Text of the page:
The Psychiatric Appointment: Long time no…shrink?

What is it about psychiatrists which make you a) forget half your own history and b) turn you into a nervous wreck?  I have a substantially different view of psychiatrists now due to my work.  Whereas before they were something akin to gods floating richly on massive clouds formed out of all my psychic shortcomings, now, having sat and had tea with them, shared my biscuits with them, having had them ask me my opinions on stuff and tell me stories from their childhood, they are FUCK ME! CAN YOU BELIEVE IT?! people.  Same goes for psychologists, one in particular who was incredibly funny and humane, and who likes Care Bears more than is really sane.

Still.  Yesterday I had an appointment with THE CONSULTANT whom I’d never met before.  And two extremely charming medical students who were asking me questions that made me smile.  I watched the busy little hamster in their brain, run, RUN! hamster, going down their imaginary assessment checklist… “We have to ask everyone this- any illicit drug use?” I smiled because I have assessed patients and recognise the minute long silence and scrunched up face of trying to remember what comes next.  Still- nervous I.  Patient I, and unused to being a patient now.  I picked my cold sore while I was there and got blood on my fingertip.  I did it out of habit and nerves (god, I love picking scabs) but know it will be written down as (because, c’mon, I would have done the same) as, “interfering with healing”.


He asked me how many times I had been with the crisis team (about 4, I think) and I completely forgot the massive 2008 overdose.  It wasn’t a deliberate omission, it was four years ago and it was in a headspace I can barely relate to. I hope nobody thinks I didn’t mention it on purpose or was trying to hide it- it was a big thing to me then, but I don’t really think about it now.

They asked me about my family history of mental illness (AHAHAHAHAHA) and how I was doing at uni.  I said I found it stressful and my sleep it out of whack due to shift-working but I am managing and doing well (I am- I got 80% in my last essay and have had glowing reports on placement).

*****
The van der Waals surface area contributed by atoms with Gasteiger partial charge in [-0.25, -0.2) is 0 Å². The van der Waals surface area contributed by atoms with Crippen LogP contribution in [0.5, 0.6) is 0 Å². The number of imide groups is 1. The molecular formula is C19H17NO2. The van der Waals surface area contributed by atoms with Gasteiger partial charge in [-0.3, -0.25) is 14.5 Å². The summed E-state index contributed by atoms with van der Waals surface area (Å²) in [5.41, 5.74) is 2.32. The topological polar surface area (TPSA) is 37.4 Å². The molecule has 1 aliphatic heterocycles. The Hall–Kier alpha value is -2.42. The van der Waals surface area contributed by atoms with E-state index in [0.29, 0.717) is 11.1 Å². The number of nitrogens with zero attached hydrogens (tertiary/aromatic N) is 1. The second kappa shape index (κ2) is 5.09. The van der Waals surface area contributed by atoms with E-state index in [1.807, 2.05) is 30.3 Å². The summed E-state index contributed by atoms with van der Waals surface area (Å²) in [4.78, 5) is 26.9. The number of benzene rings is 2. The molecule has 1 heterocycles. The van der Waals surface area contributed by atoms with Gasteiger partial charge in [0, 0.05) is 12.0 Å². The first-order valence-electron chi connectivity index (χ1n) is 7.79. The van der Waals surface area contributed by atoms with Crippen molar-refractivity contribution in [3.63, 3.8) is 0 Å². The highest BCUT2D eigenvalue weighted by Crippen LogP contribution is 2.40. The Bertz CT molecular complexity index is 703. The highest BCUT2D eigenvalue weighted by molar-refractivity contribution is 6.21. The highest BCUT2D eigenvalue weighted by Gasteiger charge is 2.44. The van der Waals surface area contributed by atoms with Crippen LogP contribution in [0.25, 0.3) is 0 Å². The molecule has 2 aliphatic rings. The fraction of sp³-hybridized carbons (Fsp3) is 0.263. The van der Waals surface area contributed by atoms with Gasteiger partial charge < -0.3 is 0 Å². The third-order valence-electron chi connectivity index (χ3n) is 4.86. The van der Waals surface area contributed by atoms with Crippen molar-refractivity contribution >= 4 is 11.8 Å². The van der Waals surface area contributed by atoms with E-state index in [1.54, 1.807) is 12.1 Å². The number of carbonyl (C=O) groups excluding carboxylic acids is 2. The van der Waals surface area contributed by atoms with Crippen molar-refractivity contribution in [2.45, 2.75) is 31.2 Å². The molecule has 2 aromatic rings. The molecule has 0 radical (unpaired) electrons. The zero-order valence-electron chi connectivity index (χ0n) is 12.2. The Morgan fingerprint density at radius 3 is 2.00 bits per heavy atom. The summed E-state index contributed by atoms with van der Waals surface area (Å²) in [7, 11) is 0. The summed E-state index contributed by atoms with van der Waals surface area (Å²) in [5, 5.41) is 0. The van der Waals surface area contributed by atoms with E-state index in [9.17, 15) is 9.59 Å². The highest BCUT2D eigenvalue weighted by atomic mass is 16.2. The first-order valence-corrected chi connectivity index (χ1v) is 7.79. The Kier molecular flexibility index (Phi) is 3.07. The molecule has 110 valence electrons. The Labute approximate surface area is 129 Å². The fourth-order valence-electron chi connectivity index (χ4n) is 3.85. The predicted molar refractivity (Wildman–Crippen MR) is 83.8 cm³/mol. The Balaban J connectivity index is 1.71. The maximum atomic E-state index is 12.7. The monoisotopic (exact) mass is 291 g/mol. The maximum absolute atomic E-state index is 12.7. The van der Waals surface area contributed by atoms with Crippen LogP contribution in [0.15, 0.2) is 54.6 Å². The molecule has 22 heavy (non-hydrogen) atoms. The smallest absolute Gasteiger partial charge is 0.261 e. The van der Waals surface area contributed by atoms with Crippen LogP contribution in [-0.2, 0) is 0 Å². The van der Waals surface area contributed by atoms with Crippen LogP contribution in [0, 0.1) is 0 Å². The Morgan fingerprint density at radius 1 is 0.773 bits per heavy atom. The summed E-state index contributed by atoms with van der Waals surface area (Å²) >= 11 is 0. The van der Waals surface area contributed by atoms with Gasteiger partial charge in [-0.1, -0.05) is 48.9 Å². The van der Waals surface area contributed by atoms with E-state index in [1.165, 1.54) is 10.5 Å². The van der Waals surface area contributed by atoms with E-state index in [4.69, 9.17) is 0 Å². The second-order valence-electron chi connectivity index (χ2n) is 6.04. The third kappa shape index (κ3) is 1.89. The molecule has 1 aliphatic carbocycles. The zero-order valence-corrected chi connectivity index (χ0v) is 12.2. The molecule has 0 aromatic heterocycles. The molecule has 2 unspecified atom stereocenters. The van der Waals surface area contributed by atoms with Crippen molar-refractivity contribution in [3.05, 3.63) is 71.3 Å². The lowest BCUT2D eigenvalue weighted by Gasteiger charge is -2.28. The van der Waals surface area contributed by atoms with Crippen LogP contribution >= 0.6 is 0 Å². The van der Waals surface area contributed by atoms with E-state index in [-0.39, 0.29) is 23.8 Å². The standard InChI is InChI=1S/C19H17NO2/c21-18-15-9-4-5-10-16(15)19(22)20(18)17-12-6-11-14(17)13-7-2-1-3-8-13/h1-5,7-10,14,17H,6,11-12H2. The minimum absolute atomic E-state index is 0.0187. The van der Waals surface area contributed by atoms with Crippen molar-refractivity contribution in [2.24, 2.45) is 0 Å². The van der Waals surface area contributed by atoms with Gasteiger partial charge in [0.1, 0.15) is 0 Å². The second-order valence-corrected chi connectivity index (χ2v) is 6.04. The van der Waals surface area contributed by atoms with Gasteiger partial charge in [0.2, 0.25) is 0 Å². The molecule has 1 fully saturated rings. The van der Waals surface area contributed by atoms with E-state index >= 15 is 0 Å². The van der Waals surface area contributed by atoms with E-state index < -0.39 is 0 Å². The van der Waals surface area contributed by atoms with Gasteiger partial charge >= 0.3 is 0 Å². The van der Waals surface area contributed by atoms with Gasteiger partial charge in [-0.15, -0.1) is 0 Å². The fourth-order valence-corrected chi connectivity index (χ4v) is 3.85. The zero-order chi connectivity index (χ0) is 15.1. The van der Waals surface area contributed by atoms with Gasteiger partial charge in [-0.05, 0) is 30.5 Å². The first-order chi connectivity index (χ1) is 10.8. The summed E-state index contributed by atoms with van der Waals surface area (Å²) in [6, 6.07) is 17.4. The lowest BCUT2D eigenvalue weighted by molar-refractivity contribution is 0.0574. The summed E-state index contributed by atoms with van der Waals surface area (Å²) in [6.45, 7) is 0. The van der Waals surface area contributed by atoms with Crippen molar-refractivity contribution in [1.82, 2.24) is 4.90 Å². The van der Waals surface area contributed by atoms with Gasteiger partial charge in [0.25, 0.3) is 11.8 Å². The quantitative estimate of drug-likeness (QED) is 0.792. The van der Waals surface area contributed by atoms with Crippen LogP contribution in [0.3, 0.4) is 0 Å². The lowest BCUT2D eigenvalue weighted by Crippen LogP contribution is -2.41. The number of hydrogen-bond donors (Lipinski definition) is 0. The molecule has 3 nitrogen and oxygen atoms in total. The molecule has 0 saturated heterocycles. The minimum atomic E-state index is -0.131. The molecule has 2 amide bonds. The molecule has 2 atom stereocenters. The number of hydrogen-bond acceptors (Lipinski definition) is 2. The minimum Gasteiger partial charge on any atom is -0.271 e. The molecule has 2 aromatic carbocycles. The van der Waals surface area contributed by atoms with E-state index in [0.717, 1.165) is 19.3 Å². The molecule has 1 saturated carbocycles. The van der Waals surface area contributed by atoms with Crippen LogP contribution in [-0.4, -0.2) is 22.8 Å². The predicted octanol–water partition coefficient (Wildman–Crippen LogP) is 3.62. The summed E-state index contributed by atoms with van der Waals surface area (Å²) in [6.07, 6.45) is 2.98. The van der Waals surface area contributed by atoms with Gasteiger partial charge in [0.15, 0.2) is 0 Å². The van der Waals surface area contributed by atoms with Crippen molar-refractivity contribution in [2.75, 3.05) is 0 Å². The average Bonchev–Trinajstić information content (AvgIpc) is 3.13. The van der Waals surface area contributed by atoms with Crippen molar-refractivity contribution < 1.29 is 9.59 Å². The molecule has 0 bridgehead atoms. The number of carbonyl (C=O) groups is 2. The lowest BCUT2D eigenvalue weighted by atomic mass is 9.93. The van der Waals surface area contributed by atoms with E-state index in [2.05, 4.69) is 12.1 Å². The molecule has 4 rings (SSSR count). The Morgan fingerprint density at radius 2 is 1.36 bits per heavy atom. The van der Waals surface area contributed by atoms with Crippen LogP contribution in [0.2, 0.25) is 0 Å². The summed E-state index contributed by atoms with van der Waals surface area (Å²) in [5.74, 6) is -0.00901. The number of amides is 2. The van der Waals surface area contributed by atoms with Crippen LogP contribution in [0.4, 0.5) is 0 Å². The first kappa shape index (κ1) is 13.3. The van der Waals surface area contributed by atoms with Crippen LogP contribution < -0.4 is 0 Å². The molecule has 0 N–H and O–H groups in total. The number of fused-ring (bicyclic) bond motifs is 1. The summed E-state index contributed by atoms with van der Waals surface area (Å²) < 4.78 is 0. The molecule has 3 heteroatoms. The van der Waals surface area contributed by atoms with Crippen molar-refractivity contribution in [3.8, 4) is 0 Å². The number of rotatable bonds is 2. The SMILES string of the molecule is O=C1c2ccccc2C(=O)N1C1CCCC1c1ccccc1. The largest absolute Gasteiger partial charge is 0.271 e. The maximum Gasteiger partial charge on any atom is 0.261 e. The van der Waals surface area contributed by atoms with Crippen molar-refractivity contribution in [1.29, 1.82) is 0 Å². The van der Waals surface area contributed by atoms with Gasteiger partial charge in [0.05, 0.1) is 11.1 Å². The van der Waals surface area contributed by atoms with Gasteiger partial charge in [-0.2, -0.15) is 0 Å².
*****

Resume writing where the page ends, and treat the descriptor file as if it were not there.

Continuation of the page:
Anyway, he agreed with me that I don’t need to be on a long-term antipsychotic, particularly on a dose that basically helps me sleep.  It is not a sleeping pill, and the health risks that I already suffer from are too great to use it as such.  So the plan is, I’m almost finished uni so this is a good time to stop taking it.  Cut it down by 25mg at a time for a few weeks at a time until I get to 0.  I am worried about not being able to sleep.  They asked me a lot about my sleep and I didn’t articulate properly why I have trouble sleeping.  I don’t have insomnia- it’s not lying awake.  It is partly not having medication which means I can’t sleep, but it is largely that I do not get sleepy at the same rate as most people. I can quite easily knock out 24 hours awake as my natural way.  It’s just the way I am, I like being awake and doing stuff so getting natural sleep is tricky- my naturally sleepy self is out of whack, and medication enforces sleep.  But we’ll see.

Lamotrogrine is being hoiked up gradually to 200mg and I have been advised to keep an emergency stash of Seroquel in the house for manic stuff, which I always intended to, it does the job.

So, it was quite a positive meeting.  I am kicking myself for stuff I didn’t say, but that’s the way of nervous appointments, especially when you haven’t had one in 18 months. They said they don’t need to see me again (hooray!) but will keep me open so if I have any trouble or get unwell, I don’t need to be re-referred and can be seen quickly.  I’m glad they don’t want to see me again as I was a bit concerned they would try to.  I don’t need CMHT input, just advice.

So hopefully getting off the life-vampire-yet-helpful-Seroquel will go smoothly, and I’m glad I have some support.  As I left they said good luck with the wedding, and I bloody need it.  We have approximately bugger all organised.

15 Responses

  1. This is nice to read, glad you are planning for eventualities and cutting down sensibly- I think if people can cope coming off meds they should too many continue to take them year after year because they think they should/ have to. Hope it all goes well for you. x

  2. […] Mentally Interesting and Other Stories visits her consultant. What is it about psychiatrists which make you a) forget half your own history and b) turn you into […]

  3. First day I went on Seroquel I was horrified to read in the side-effects leaflet about a “discontinuation syndrome” ~ which anyone else would call “withdrawal symptoms”, which as you would know include a feeling of severe irritation on top of insomnia and nausea… lovely!

    I’m not even sure the stuff is that effective. I still get low-grade “voices” when I’m on it, which risperidone far more effectively shut out. I still get depressed and cannot prove that the medication is making it any less severe.